Note: The name of this section has been changed from “News & Views” to “Perspectives: Research in Context.” It continues to provide the context for major developments in cancer prevention, detection, and treatment.
A recent study found that specialty type, involvement in teaching, and affiliation with a Community Clinical Oncology Program (CCOP) or a National Cancer Institute (NCI)-designated cancer center were factors associated with the level of physician participation and patient enrollment in clinical trials (J Natl Cancer Inst. 2011;103:384-397).
Carrie Klabunde, MHS, MBA, PhD, an epidemiologist in the Health Services and Economics Branch of the Applied Research Program at the NCI in Bethesda, Maryland, and colleagues performed a survey-based study to examine associations between clinical trial participation and characteristics of physicians and their practice setting. Specialty physicians who care for patients with lung and colorectal cancer were identified by patients enrolled in the Cancer Care Outcomes Research and Surveillance Consortium (CanCORS), a national effort that is examining the care and outcomes of more than 10,000 patients with lung or colorectal cancer. Of the 6871 physicians identified, 4188 responded, and after excluding very recent medical school graduates and those who were not medical oncologists, radiation oncologists, or surgeons, 1533 physicians remained in the final study population.
Of those physicians who responded, about 53% were surgeons, 32% were medical oncologists, and 15% were radiation oncologists. Most surgeons and radiation oncologists worked in hospital-based practices, and most medical oncologists worked in office-based practices.
A total of 869 physicians (about 57%) responded that they referred or enrolled at least one patient in cancer clinical trials within the previous year. The percentage differed by specialty, with about 88% of medical oncologists, 66% of radiation oncologists, and 35% of surgeons responding positively. Among the physicians referring patients to trials, the mean number of patients referred or enrolled in trials over the previous year was about 17 for medical oncologists, 12 for surgeons, and 9 for radiation oncologists.
On multivariate analysis of the nonsurgical physicians, the characteristics associated with referring or enrolling patients in clinical trials were:
Being a medical oncologist (22% higher than radiation oncologists).
Being in a hospital-based practice (19% higher).
Teaching medical students or residents (11% higher).
Being affiliated with an NCI-designated cancer center (10% higher).
Being affiliated with a CCOP (8% higher).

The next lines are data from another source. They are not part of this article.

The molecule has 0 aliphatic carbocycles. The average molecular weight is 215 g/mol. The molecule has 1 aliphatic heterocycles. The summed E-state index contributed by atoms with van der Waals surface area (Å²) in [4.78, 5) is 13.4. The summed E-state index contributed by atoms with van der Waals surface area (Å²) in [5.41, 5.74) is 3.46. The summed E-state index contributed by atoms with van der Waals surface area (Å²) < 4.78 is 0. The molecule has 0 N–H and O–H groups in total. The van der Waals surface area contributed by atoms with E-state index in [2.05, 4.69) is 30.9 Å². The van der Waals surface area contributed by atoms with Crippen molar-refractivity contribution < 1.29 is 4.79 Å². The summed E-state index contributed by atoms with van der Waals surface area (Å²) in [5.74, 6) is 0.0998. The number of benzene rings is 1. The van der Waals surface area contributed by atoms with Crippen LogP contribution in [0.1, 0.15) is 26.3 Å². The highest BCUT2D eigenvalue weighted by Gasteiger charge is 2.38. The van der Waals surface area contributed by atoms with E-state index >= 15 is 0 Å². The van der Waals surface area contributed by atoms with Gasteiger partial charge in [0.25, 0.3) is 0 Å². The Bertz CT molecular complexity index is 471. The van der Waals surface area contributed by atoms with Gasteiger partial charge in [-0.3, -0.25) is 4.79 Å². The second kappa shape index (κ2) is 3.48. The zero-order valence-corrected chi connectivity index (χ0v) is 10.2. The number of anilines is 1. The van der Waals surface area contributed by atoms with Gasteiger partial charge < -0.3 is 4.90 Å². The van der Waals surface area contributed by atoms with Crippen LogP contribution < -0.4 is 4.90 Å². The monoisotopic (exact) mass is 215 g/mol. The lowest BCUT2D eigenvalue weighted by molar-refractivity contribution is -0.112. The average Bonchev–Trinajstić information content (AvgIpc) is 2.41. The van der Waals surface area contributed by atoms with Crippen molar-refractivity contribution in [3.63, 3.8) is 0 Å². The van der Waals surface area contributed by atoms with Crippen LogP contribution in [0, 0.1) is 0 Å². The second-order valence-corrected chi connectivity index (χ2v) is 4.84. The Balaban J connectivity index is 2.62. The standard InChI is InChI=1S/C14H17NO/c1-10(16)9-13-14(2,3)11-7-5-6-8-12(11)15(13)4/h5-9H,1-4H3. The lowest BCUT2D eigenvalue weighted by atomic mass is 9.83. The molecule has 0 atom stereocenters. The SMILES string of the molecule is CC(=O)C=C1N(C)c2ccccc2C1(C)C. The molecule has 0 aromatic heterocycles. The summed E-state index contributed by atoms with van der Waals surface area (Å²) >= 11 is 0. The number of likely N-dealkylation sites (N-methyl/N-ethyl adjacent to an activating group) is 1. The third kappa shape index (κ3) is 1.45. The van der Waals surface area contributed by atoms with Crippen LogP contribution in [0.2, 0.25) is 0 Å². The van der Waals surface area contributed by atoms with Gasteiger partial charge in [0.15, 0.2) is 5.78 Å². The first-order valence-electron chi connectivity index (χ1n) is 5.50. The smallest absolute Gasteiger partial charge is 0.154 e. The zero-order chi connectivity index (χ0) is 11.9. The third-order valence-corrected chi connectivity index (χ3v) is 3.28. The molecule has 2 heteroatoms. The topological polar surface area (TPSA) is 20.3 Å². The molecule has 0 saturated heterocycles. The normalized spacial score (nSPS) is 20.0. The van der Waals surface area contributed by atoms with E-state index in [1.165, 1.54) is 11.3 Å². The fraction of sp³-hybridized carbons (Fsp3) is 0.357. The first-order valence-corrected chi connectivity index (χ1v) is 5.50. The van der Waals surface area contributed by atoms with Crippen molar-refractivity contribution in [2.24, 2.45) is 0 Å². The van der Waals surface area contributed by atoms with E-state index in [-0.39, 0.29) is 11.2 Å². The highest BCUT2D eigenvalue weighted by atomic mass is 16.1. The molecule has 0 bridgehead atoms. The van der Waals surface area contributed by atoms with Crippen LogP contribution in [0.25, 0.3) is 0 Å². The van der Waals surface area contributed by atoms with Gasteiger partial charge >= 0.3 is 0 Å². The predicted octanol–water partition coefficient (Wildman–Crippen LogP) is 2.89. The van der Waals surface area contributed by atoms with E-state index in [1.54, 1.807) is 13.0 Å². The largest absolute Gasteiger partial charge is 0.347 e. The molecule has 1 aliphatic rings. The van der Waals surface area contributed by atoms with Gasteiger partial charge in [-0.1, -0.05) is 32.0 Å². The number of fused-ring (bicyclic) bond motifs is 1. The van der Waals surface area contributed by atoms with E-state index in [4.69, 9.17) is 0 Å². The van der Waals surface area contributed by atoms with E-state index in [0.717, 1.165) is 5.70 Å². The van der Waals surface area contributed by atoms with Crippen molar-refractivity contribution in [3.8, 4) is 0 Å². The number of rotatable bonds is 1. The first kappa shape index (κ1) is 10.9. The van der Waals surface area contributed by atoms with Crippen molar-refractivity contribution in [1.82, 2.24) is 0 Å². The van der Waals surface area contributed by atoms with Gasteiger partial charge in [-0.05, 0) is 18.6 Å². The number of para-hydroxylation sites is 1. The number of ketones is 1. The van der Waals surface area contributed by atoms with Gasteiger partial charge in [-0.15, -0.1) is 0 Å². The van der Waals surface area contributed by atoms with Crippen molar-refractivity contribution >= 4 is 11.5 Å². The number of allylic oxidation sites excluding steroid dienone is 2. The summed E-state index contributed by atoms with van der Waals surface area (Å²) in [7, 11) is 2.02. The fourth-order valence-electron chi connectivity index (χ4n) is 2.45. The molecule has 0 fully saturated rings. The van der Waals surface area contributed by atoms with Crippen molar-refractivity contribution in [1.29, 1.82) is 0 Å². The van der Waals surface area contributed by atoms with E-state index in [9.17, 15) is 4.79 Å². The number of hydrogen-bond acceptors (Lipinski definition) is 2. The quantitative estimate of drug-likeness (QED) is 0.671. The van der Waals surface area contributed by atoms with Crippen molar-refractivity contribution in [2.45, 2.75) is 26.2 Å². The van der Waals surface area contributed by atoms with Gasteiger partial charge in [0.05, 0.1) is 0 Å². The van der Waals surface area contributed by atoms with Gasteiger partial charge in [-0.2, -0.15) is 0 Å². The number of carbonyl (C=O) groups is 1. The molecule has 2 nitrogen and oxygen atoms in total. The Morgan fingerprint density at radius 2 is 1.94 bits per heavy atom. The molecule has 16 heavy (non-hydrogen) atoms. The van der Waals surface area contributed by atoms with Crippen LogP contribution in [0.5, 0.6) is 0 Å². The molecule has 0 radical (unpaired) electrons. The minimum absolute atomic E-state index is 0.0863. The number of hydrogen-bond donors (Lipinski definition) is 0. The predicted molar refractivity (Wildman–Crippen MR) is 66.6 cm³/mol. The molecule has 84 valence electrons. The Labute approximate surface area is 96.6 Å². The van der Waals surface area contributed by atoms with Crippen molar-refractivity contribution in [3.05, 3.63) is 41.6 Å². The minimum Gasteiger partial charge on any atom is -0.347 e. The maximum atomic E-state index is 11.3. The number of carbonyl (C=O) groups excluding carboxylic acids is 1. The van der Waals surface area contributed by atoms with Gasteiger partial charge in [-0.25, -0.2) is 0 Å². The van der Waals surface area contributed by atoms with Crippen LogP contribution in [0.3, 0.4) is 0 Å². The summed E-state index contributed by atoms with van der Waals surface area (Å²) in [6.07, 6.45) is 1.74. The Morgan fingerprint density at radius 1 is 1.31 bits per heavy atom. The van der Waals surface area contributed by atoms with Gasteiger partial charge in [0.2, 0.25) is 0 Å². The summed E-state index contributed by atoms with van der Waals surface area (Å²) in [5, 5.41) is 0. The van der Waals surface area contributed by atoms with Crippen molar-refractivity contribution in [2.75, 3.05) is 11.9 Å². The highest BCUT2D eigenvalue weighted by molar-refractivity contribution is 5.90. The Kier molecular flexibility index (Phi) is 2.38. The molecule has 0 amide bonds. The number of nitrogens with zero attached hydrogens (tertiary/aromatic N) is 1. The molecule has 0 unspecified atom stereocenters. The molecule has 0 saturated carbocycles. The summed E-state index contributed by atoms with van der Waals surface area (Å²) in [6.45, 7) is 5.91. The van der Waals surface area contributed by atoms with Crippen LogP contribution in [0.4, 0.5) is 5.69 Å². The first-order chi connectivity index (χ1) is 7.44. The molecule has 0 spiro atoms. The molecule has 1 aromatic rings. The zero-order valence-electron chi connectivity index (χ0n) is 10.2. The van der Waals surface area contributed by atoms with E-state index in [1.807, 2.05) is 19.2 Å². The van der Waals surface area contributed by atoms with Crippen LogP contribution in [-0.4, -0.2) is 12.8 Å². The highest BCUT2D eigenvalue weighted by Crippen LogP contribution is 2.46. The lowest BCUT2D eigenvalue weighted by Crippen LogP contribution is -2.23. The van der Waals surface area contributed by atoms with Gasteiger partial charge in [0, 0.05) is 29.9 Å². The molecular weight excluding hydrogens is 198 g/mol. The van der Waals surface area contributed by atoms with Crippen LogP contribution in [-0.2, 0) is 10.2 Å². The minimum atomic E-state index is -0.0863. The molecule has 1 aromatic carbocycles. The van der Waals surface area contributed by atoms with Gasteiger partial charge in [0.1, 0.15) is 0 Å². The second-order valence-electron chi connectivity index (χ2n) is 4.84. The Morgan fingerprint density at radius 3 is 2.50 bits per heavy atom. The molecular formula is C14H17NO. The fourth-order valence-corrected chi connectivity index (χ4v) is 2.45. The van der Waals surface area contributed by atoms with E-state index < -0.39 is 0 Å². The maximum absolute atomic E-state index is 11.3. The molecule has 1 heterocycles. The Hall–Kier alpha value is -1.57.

Among the surgeons, factors associated with referring or enrolling patients in clinical trials included:
Being a surgical oncologist (26% higher than general surgeons).
Seeing 5 or more patients with lung or colorectal cancer per month (13% higher).
Attending tumor boards on a monthly or weekly basis (12% and 17% higher, respectively).
Being affiliated with an NCI-designated cancer center (10% higher).
Teaching medical students or residents (8% higher).
A secondary analysis of the 760 physicians who were affiliated with a CCOP or NCI-designated cancer center showed similar findings on multivariate analysis.
Among the 869 physicians who reported enrolling patients within the previous year, about one-half participated in trials sponsored by cooperative groups and pharmaceutical companies. Compared with medical oncologists, radiation oncologists and surgeons more often participated only in trials sponsored by cooperative groups. Fewer than 10% reported they only enrolled patients in pharmaceutical trials.
Characteristics associated with enrolling a greater number of patients among the nonsurgical specialists on multivariate analysis included:
Affiliations with an NCI-designated cancer center (30% higher than radiation oncologists).
Being a medical oncologist (27% higher).
Seeing 20 or more patients with lung or colorectal cancer per month compared with 5 or fewer (22% higher).
Income incentives for enrolling patients (20% higher).
Attending weekly tumor boards as opposed to quarterly or less often (15% higher).
Being in a practice of 11 to 20 physicians as opposed to one with 5 or fewer (13% higher).
Teaching students or residents (12% higher).
Spending 60 minutes or more with new patients (8% higher).
Being in an office-based practice versus a hospital-based practice (8% higher).